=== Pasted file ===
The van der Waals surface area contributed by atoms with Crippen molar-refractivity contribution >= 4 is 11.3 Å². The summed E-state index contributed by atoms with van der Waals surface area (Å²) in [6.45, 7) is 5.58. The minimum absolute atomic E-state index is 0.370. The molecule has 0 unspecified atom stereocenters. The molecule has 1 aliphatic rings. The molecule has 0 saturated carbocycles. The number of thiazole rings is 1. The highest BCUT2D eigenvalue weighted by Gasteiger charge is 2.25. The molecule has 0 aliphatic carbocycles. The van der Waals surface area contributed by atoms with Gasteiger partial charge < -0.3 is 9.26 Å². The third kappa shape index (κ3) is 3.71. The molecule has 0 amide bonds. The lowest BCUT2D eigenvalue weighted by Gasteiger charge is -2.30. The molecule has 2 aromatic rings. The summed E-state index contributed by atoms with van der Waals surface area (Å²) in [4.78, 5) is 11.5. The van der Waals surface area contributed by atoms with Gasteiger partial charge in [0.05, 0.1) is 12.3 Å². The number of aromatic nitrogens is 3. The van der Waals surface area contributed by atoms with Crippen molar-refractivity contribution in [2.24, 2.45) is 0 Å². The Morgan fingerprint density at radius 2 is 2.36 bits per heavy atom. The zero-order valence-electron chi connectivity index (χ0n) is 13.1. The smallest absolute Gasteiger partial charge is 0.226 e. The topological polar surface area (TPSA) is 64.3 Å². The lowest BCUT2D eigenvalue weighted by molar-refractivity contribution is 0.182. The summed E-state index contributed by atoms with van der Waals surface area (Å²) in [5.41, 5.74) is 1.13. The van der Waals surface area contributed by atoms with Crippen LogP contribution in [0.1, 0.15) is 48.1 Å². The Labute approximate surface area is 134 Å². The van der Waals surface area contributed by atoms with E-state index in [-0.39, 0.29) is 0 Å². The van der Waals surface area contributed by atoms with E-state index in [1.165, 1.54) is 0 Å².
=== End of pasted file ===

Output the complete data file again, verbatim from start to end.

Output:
The van der Waals surface area contributed by atoms with Crippen molar-refractivity contribution >= 4 is 11.3 Å². The summed E-state index contributed by atoms with van der Waals surface area (Å²) in [6.45, 7) is 5.58. The minimum absolute atomic E-state index is 0.370. The molecule has 0 unspecified atom stereocenters. The molecule has 1 aliphatic rings. The molecule has 0 saturated carbocycles. The number of thiazole rings is 1. The highest BCUT2D eigenvalue weighted by Gasteiger charge is 2.25. The molecule has 0 aliphatic carbocycles. The van der Waals surface area contributed by atoms with Gasteiger partial charge < -0.3 is 9.26 Å². The third kappa shape index (κ3) is 3.71. The molecule has 0 amide bonds. The lowest BCUT2D eigenvalue weighted by Gasteiger charge is -2.30. The molecule has 2 aromatic rings. The summed E-state index contributed by atoms with van der Waals surface area (Å²) in [4.78, 5) is 11.5. The van der Waals surface area contributed by atoms with Gasteiger partial charge in [0.05, 0.1) is 12.3 Å². The number of aromatic nitrogens is 3. The van der Waals surface area contributed by atoms with Crippen molar-refractivity contribution in [2.24, 2.45) is 0 Å². The Morgan fingerprint density at radius 2 is 2.36 bits per heavy atom. The zero-order valence-electron chi connectivity index (χ0n) is 13.1. The smallest absolute Gasteiger partial charge is 0.226 e. The topological polar surface area (TPSA) is 64.3 Å². The lowest BCUT2D eigenvalue weighted by molar-refractivity contribution is 0.182. The summed E-state index contributed by atoms with van der Waals surface area (Å²) in [5.41, 5.74) is 1.13. The van der Waals surface area contributed by atoms with Crippen LogP contribution in [0.1, 0.15) is 48.1 Å². The Labute approximate surface area is 134 Å². The van der Waals surface area contributed by atoms with E-state index in [-0.39, 0.29) is 0 Å². The van der Waals surface area contributed by atoms with E-state index in [1.165, 1.54) is 0 Å².